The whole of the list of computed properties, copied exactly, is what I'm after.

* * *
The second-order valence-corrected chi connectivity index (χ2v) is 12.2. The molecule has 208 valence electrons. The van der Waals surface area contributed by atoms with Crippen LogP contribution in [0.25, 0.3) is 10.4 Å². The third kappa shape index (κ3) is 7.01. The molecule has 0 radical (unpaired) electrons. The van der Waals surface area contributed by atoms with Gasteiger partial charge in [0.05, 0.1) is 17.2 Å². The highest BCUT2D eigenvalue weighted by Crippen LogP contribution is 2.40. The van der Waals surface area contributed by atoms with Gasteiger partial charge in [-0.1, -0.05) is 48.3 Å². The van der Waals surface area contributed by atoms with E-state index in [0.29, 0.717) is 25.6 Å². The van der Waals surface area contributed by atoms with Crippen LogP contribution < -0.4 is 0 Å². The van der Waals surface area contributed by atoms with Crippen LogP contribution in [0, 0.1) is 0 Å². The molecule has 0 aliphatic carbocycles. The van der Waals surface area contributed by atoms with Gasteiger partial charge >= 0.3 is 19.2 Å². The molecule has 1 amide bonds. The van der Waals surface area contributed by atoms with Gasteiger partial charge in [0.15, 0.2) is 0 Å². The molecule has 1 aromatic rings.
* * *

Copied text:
The second-order valence-corrected chi connectivity index (χ2v) is 12.2. The molecule has 208 valence electrons. The van der Waals surface area contributed by atoms with Crippen LogP contribution in [0.25, 0.3) is 10.4 Å². The third kappa shape index (κ3) is 7.01. The molecule has 0 radical (unpaired) electrons. The van der Waals surface area contributed by atoms with Gasteiger partial charge in [0.05, 0.1) is 17.2 Å². The highest BCUT2D eigenvalue weighted by Crippen LogP contribution is 2.40. The van der Waals surface area contributed by atoms with Gasteiger partial charge in [-0.1, -0.05) is 48.3 Å². The van der Waals surface area contributed by atoms with E-state index in [0.29, 0.717) is 25.6 Å². The van der Waals surface area contributed by atoms with Crippen LogP contribution < -0.4 is 0 Å². The van der Waals surface area contributed by atoms with Crippen LogP contribution in [0, 0.1) is 0 Å². The molecule has 0 aliphatic carbocycles. The van der Waals surface area contributed by atoms with Gasteiger partial charge >= 0.3 is 19.2 Å². The molecule has 1 amide bonds. The van der Waals surface area contributed by atoms with Gasteiger partial charge in [0.15, 0.2) is 0 Å². The molecule has 1 aromatic rings.